The Systems Security Certified Practitioner (SSCP) certification is the lesser-known cousin of the more famous Certified Information Systems Security Practitioner (CISSP) credential. Both programs are sponsored by cybersecurity professional association (ISC)², but they target security professionals at different stages in their careers.
While the CISSP is designed for well-rounded security professionals with broad experience, the SSCP offers more of an entry-level opportunity for technologists who are newer to the profession. You might be surprised to learn that the SSCP credential has a history almost as long as the CISSP program.
(ISC)² launched the CISSP as the first comprehensive cybersecurity credential in 1994, long before many organizations were even thinking about security. The SSCP followed in 2001 as the organization’s second credential, even before they started branching out into CISSP concentrations and other certification programs.
Despite this long history, however, the SSCP credential didn’t gain traction for quite some time. Today there are over 82,000 individuals holding CISSP certifications in the United States, while only around 2,600 Americans hold the SSCP certification.
This year, (ISC)² is launching a significant update of the SSCP certification, seeking to reposition it as a credential for those actively engaged in security operations and a good starting point for those who may wish to eventually pursue CISSP certification.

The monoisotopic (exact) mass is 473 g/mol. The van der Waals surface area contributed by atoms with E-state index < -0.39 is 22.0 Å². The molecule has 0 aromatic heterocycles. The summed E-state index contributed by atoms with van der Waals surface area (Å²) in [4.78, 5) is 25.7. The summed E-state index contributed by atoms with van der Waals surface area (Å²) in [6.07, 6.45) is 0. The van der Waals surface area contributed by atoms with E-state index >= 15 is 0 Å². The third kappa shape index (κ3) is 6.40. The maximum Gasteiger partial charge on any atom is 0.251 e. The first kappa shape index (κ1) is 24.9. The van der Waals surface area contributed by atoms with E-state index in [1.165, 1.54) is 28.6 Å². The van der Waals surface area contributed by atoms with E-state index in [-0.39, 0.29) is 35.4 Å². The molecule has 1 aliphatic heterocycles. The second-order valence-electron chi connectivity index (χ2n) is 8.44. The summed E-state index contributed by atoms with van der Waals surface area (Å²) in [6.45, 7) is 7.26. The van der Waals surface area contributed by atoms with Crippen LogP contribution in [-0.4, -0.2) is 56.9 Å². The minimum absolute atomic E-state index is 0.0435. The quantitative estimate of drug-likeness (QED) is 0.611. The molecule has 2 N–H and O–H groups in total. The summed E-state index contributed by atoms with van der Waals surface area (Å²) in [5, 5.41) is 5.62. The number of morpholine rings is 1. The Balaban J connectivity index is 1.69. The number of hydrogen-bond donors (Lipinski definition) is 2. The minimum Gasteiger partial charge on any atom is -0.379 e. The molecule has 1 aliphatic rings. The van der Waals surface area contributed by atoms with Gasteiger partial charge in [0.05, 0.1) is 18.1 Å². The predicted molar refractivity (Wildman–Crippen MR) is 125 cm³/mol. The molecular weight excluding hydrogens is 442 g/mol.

Who Should Consider SSCP?
The SSCP certification targets individuals who have at least one year of work experience in cybersecurity. Unlike the stricter requirements of the CISSP program, the SSCP does not require that the work experience a candidate submit be full-time or paid.
Candidates who have part-time experience in the field simply need to demonstrate that they have sufficient hours of work experience accumulated that are equivalent to a year of full-time work. Also, while the CISSP exam has a very broad and high-level focus, the SSCP drills down deeper and targets those with hands-on technical skills.
One important note: Both the SSCP and CISSP programs grant a one-year experience waiver to individuals who hold an academic degree in cybersecurity. For the SSCP program, this waiver covers the entire experience requirement, making the certification a great choice for recent graduates who are preparing to tackle their first cybersecurity job.
What’s Changing on the 2018 SSCP Exam?
(ISC)² certification programs typically follow a three-year refresh cycle and the SSCP credential is following this process. On Nov. 1 — later this week — (ISC)² will release a new version of the exam that updates material from the April 2015 revision.
The basic structure of the exam remains unchanged. Candidates will face 125 multiple choice questions during the three-hour exam and must achieve a score of at least 700 points on a 1000-point scale in order to pass. The exam will continue to use a computer-based testing format made available through Pearson VUE testing centers.